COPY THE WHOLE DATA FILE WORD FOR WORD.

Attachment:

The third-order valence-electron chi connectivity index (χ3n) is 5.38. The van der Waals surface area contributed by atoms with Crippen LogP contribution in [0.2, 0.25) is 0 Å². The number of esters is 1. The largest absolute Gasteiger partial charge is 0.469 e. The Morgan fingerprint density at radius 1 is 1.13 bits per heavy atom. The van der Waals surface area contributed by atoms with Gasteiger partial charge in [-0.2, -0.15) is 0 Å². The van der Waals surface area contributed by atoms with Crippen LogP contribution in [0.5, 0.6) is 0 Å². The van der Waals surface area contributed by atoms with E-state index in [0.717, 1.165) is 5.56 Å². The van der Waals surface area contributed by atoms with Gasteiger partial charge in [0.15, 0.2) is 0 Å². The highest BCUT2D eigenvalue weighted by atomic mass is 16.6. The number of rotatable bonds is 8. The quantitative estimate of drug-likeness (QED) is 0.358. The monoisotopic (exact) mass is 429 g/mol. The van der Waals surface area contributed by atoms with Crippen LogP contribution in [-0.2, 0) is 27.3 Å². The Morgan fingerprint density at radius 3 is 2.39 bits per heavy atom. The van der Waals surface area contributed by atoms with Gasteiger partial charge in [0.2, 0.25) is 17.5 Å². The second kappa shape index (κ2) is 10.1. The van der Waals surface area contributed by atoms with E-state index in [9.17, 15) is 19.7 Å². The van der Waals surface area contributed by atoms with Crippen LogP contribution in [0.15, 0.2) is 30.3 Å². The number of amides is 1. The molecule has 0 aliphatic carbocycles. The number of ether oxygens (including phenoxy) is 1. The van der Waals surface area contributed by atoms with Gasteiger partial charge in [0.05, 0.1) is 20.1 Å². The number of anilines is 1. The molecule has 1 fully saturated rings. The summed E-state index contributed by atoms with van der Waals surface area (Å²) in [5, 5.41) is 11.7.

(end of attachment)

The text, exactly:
The third-order valence-electron chi connectivity index (χ3n) is 5.38. The van der Waals surface area contributed by atoms with Crippen LogP contribution in [0.2, 0.25) is 0 Å². The number of esters is 1. The largest absolute Gasteiger partial charge is 0.469 e. The Morgan fingerprint density at radius 1 is 1.13 bits per heavy atom. The van der Waals surface area contributed by atoms with Gasteiger partial charge in [-0.2, -0.15) is 0 Å². The van der Waals surface area contributed by atoms with Crippen LogP contribution in [0.5, 0.6) is 0 Å². The van der Waals surface area contributed by atoms with E-state index in [0.717, 1.165) is 5.56 Å². The van der Waals surface area contributed by atoms with Gasteiger partial charge in [0.15, 0.2) is 0 Å². The highest BCUT2D eigenvalue weighted by atomic mass is 16.6. The number of rotatable bonds is 8. The quantitative estimate of drug-likeness (QED) is 0.358. The monoisotopic (exact) mass is 429 g/mol. The van der Waals surface area contributed by atoms with Crippen LogP contribution in [-0.2, 0) is 27.3 Å². The Morgan fingerprint density at radius 3 is 2.39 bits per heavy atom. The van der Waals surface area contributed by atoms with Gasteiger partial charge in [0.2, 0.25) is 17.5 Å². The second kappa shape index (κ2) is 10.1. The van der Waals surface area contributed by atoms with E-state index in [9.17, 15) is 19.7 Å². The van der Waals surface area contributed by atoms with Crippen LogP contribution in [0.15, 0.2) is 30.3 Å². The number of amides is 1. The molecule has 0 aliphatic carbocycles. The number of ether oxygens (including phenoxy) is 1. The van der Waals surface area contributed by atoms with Gasteiger partial charge in [0.05, 0.1) is 20.1 Å². The number of anilines is 1. The molecule has 1 fully saturated rings. The summed E-state index contributed by atoms with van der Waals surface area (Å²) in [5, 5.41) is 11.7.